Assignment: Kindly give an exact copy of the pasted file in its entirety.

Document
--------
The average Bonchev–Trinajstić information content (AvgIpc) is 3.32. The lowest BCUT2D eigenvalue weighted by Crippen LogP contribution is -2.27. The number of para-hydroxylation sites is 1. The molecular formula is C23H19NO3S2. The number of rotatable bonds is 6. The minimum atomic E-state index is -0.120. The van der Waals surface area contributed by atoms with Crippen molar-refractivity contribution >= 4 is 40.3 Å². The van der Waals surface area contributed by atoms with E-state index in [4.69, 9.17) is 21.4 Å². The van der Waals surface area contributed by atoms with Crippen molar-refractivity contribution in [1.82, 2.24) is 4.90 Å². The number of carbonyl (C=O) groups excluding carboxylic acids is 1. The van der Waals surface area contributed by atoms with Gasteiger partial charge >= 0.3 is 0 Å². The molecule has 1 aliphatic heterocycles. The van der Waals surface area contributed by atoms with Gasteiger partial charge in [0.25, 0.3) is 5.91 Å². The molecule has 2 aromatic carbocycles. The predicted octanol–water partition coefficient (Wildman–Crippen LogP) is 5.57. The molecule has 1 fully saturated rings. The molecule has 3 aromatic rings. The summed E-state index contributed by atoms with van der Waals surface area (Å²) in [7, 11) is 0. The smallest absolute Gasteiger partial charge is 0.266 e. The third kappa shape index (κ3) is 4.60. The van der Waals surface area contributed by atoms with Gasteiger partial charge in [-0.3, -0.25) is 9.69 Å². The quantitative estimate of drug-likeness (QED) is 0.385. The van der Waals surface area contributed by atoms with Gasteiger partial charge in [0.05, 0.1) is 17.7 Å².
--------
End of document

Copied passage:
The average Bonchev–Trinajstić information content (AvgIpc) is 3.32. The lowest BCUT2D eigenvalue weighted by Crippen LogP contribution is -2.27. The number of para-hydroxylation sites is 1. The molecular formula is C23H19NO3S2. The number of rotatable bonds is 6. The minimum atomic E-state index is -0.120. The van der Waals surface area contributed by atoms with Crippen molar-refractivity contribution >= 4 is 40.3 Å². The van der Waals surface area contributed by atoms with E-state index in [4.69, 9.17) is 21.4 Å². The van der Waals surface area contributed by atoms with Crippen molar-refractivity contribution in [1.82, 2.24) is 4.90 Å². The number of carbonyl (C=O) groups excluding carboxylic acids is 1. The van der Waals surface area contributed by atoms with Gasteiger partial charge >= 0.3 is 0 Å². The molecule has 1 aliphatic heterocycles. The van der Waals surface area contributed by atoms with Gasteiger partial charge in [0.25, 0.3) is 5.91 Å². The molecule has 2 aromatic carbocycles. The predicted octanol–water partition coefficient (Wildman–Crippen LogP) is 5.57. The molecule has 1 fully saturated rings. The molecule has 3 aromatic rings. The summed E-state index contributed by atoms with van der Waals surface area (Å²) in [7, 11) is 0. The smallest absolute Gasteiger partial charge is 0.266 e. The third kappa shape index (κ3) is 4.60. The van der Waals surface area contributed by atoms with Gasteiger partial charge in [-0.3, -0.25) is 9.69 Å². The quantitative estimate of drug-likeness (QED) is 0.385. The van der Waals surface area contributed by atoms with Gasteiger partial charge in [0.05, 0.1) is 17.7 Å².